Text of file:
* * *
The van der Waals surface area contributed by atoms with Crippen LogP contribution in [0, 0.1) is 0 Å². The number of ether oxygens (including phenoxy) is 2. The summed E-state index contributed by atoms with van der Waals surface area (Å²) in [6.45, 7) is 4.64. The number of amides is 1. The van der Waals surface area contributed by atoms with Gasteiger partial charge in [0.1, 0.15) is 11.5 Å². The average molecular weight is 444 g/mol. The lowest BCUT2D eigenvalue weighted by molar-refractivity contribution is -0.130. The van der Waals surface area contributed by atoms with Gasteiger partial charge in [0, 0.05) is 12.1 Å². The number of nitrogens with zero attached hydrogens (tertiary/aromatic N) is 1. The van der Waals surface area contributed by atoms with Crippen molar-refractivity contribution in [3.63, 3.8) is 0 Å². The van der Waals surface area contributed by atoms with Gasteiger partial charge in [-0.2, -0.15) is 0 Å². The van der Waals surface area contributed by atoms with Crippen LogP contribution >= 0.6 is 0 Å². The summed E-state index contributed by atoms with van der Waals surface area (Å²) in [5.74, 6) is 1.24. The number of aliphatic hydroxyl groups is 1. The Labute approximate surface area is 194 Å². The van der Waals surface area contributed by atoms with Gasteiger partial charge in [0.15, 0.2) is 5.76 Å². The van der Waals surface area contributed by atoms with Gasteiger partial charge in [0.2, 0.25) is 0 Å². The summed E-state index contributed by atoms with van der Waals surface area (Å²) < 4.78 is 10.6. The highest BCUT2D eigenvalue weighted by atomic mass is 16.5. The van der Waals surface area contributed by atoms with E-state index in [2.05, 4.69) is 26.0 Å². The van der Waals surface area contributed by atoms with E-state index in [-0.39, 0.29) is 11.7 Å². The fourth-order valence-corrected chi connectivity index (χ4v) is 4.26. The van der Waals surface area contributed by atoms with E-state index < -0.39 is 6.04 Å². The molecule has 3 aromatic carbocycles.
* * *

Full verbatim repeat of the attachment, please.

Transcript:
The van der Waals surface area contributed by atoms with Crippen LogP contribution in [0, 0.1) is 0 Å². The number of ether oxygens (including phenoxy) is 2. The summed E-state index contributed by atoms with van der Waals surface area (Å²) in [6.45, 7) is 4.64. The number of amides is 1. The van der Waals surface area contributed by atoms with Gasteiger partial charge in [0.1, 0.15) is 11.5 Å². The average molecular weight is 444 g/mol. The lowest BCUT2D eigenvalue weighted by molar-refractivity contribution is -0.130. The van der Waals surface area contributed by atoms with Gasteiger partial charge in [0, 0.05) is 12.1 Å². The number of nitrogens with zero attached hydrogens (tertiary/aromatic N) is 1. The van der Waals surface area contributed by atoms with Crippen molar-refractivity contribution in [3.63, 3.8) is 0 Å². The van der Waals surface area contributed by atoms with Gasteiger partial charge in [-0.2, -0.15) is 0 Å². The van der Waals surface area contributed by atoms with Crippen LogP contribution >= 0.6 is 0 Å². The summed E-state index contributed by atoms with van der Waals surface area (Å²) in [5.74, 6) is 1.24. The number of aliphatic hydroxyl groups is 1. The Labute approximate surface area is 194 Å². The van der Waals surface area contributed by atoms with Gasteiger partial charge in [0.15, 0.2) is 5.76 Å². The van der Waals surface area contributed by atoms with Gasteiger partial charge in [0.2, 0.25) is 0 Å². The summed E-state index contributed by atoms with van der Waals surface area (Å²) < 4.78 is 10.6. The highest BCUT2D eigenvalue weighted by atomic mass is 16.5. The van der Waals surface area contributed by atoms with E-state index in [2.05, 4.69) is 26.0 Å². The van der Waals surface area contributed by atoms with E-state index in [-0.39, 0.29) is 11.7 Å². The fourth-order valence-corrected chi connectivity index (χ4v) is 4.26. The van der Waals surface area contributed by atoms with E-state index < -0.39 is 6.04 Å². The molecule has 3 aromatic carbocycles.